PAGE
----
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Payroll Reporting and Deduction Requirements for Your Business

payroll

Arguably one of the toughest parts of running a business is managing the people who are supposed to help you succeed.

From finding great employees to training and retaining, then figuring out the basics of payroll, it’s a lot to add to your plate. Payroll is also a huge expense that could cause even more headaches if not done right.

Here, we’ll go over a few key components of payroll that you need to know including: mandatory reports and forms, recordkeeping requirements, and deductions.

What payroll reports are due annually?

What about quarterly?

Once your employees get an accurate paycheck on time, your payroll job is done for that week, right? Nope. You also need to submit certain payroll reports to ensure you’re staying compliant. Luckily, they don’t need to be submitted every week though.

Quarterly

Forms 941

Every quarter you must file Forms 941 to report federal income, Social Security, and Medicare taxes as well as employee wages. This form is typically due the last day of the month following the end of a quarter.

State payroll reports

On a more local level, many of the state payroll reports due are quarterly. These would include reports on state income taxes and state unemployment taxes.

Annual

Forms 944

Similar to a Form 941, Forms 944 are used to report federal income, Social Security, and Medicare taxes on an annual basis. The IRS will tell you if you’re qualified to use Forms 944 or if you must use Forms 941.

Forms 940

This payroll report is used to report federal unemployment tax (FUTA).

Forms W-2 and W-3

Form W-2 is what you give to each employee, as well as federal and state governments. This lists out wages and withholdings and a lot more that you can find explained here.

Form W-3 is the transmittal form for Form W-2, which summarizes all of the employees’ Forms W-2 information.

Monthly

Believe it or not, some states actually require monthly filings. It’s best to check with your state or locality for more information.

What payroll information must be kept?

No one likes clutter, but when it comes to payroll information, you probably want to keep those documents around for a while. The FLSA actually has recordkeeping requirements that say employers must record and maintain specific information to demonstrate compliance with FLSA standards. That includes minimum wage, overtime, equal pay and child labor.

According to the Society for Human Resources Management (SHRM), information must be made available to DOL representatives within 72 hours of a request.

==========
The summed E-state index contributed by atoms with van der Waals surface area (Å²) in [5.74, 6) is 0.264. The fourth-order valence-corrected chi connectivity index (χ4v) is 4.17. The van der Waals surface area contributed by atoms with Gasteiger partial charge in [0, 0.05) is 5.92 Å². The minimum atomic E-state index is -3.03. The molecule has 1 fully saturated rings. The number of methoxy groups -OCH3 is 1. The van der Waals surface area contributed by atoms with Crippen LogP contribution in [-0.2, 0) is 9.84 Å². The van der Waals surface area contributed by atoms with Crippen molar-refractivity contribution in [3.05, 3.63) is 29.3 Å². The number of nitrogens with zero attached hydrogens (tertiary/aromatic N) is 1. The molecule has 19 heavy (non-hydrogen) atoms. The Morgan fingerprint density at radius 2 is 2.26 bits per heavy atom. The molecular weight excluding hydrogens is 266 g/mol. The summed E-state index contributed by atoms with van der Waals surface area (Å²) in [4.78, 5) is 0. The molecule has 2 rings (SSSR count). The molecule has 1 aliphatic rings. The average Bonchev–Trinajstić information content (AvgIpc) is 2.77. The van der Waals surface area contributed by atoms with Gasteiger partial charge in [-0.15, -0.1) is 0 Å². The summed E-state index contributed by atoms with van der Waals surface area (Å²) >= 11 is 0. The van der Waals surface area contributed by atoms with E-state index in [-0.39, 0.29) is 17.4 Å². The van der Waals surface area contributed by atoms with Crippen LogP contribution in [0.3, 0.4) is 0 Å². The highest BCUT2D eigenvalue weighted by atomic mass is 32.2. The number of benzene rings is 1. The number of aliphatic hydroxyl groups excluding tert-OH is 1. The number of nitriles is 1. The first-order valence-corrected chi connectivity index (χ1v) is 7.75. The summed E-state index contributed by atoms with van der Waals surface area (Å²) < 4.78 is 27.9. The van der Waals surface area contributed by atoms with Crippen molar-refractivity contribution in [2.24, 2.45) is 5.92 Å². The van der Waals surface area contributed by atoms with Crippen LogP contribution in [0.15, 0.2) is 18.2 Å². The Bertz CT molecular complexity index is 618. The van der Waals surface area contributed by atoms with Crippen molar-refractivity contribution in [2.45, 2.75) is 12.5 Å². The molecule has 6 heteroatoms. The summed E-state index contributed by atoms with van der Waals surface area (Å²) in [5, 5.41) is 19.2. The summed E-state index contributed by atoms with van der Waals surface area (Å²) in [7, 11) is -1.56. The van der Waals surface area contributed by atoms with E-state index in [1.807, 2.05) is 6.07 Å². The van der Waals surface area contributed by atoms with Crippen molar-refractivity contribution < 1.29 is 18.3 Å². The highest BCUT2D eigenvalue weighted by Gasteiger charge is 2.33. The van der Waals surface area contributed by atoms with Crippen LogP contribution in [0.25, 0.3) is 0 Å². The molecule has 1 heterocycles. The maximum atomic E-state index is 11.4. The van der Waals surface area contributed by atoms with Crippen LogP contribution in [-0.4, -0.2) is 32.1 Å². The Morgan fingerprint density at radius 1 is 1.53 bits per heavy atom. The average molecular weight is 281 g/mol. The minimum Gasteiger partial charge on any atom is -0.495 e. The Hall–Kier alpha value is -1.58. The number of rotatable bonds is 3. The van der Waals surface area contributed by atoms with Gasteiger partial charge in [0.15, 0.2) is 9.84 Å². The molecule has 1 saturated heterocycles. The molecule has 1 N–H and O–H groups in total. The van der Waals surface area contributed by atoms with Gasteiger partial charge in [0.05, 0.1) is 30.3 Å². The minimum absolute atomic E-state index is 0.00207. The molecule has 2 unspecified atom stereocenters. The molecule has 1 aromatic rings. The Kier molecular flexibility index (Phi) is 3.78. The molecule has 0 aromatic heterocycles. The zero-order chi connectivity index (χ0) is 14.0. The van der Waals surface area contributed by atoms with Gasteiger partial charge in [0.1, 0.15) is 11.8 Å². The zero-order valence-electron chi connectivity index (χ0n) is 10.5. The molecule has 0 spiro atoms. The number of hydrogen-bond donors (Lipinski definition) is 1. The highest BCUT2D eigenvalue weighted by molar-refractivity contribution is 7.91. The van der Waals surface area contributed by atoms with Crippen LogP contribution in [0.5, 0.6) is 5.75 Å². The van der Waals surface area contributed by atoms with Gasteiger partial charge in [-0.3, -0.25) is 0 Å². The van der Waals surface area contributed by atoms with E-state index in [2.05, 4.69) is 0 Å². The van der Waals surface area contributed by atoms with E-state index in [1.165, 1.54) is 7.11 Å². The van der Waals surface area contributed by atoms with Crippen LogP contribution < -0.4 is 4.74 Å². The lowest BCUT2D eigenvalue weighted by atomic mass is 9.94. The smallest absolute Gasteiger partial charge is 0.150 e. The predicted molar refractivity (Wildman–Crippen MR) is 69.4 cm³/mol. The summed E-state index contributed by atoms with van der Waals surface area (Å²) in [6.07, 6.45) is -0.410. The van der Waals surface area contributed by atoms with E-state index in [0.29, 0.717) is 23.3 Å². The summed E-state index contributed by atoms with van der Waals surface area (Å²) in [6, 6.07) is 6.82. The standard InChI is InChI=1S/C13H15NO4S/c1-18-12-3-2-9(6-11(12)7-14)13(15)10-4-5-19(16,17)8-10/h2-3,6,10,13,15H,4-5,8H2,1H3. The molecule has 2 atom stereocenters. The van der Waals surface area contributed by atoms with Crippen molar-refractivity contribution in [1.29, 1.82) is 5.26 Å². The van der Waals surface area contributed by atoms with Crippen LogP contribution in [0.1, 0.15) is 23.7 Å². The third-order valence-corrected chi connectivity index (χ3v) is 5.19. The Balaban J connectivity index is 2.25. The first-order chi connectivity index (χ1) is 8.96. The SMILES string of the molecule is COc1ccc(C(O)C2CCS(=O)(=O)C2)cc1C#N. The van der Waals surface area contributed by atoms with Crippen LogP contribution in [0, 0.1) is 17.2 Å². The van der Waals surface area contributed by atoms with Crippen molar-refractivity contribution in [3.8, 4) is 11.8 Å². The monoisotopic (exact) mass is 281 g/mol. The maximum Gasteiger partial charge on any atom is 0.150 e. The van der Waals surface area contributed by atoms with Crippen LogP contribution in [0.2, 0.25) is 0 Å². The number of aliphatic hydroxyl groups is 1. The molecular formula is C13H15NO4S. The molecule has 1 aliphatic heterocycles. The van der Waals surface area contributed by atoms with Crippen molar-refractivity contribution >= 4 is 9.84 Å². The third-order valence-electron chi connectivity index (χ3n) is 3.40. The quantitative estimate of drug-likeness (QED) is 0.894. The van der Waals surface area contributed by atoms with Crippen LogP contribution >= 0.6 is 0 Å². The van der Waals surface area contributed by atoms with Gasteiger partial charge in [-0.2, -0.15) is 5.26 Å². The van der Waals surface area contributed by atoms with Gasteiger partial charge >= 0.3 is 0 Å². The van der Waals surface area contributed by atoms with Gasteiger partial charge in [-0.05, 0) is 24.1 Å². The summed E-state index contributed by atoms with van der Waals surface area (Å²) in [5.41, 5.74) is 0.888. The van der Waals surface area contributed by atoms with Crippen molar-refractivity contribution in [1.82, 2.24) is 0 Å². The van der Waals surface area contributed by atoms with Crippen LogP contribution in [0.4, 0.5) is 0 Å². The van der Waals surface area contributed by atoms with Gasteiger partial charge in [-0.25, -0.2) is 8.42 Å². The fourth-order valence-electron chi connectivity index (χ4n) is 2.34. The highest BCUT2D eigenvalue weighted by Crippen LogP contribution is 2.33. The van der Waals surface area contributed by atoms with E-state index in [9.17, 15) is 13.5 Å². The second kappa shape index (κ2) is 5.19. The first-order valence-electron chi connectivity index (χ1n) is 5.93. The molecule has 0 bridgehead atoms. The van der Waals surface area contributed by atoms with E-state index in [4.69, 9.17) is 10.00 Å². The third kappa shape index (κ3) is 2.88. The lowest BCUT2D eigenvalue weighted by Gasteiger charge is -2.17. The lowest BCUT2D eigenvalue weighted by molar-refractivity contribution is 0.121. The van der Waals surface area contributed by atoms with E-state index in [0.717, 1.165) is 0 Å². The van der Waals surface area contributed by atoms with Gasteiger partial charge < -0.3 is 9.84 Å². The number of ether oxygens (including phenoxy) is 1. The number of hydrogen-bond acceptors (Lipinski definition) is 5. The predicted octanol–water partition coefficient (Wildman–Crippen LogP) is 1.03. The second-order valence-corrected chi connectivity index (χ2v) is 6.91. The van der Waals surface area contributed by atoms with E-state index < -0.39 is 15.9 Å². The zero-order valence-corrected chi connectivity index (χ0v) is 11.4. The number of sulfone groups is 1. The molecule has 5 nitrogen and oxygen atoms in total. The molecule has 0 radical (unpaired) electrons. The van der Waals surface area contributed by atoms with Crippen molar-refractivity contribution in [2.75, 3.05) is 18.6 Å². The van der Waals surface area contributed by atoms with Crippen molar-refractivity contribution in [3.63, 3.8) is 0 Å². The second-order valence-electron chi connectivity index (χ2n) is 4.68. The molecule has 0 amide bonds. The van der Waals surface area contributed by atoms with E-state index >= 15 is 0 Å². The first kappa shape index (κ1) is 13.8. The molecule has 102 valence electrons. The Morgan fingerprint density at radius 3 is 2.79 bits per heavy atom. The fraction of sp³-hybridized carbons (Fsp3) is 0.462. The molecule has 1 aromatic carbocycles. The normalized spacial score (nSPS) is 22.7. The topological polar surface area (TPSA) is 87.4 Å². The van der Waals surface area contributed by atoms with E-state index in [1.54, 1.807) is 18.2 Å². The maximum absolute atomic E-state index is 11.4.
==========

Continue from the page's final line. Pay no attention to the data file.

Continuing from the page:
The DOL lists the following as basic records that employers must maintain:

  1. Employee’s full name and Social Security number.
  2. Address.
  3. Birth date if younger than 19.
  4. Sex and occupation.
  5. Time of day a week when employee’s workweek begins.
  6. Hours worked per day.
  7. Total hours worked each workweek.
  8. Basis on which employee’s wages are paid (ex. $9 an hour.)
  9. Regular hourly pay rate.
  10. Total daily or weekly straight-time earnings.
  11. Total overtime earnings for the workweek.
  12. All additions to or deductions from the employee’s wages.
  13. Total wages paid each pay period.
  14. Date of payment and the pay period covered by the payment.

The DOL explains that records that wage computations are based should be retained for two years. Ex. time cards, or work and time schedules.

For more on these requirements, please click here.

What payroll deductions are required by law?

Mandatory payroll deductions for taxes include – federal income tax, state taxes, local income tax withholding, FICA that includes social security taxes and Medicare tax withholding.

There are also some voluntary payroll deductions that often are a benefit for the employee. That can include charitable donations, employer-sponsored 401 (k) plans, and insurance.

For more in-depth information on running payroll for your small business, please click here

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Disclaimer: Please note that this is not all inclusive. Our guidance is designed only to give general information on the issues actually covered. It is not intended to be a comprehensive summary of all laws which may be applicable to your situation, treat exhaustively the subjects covered, provide legal advice, or render a legal opinion. Consult your own legal advisor regarding specific application of the information to your own plan.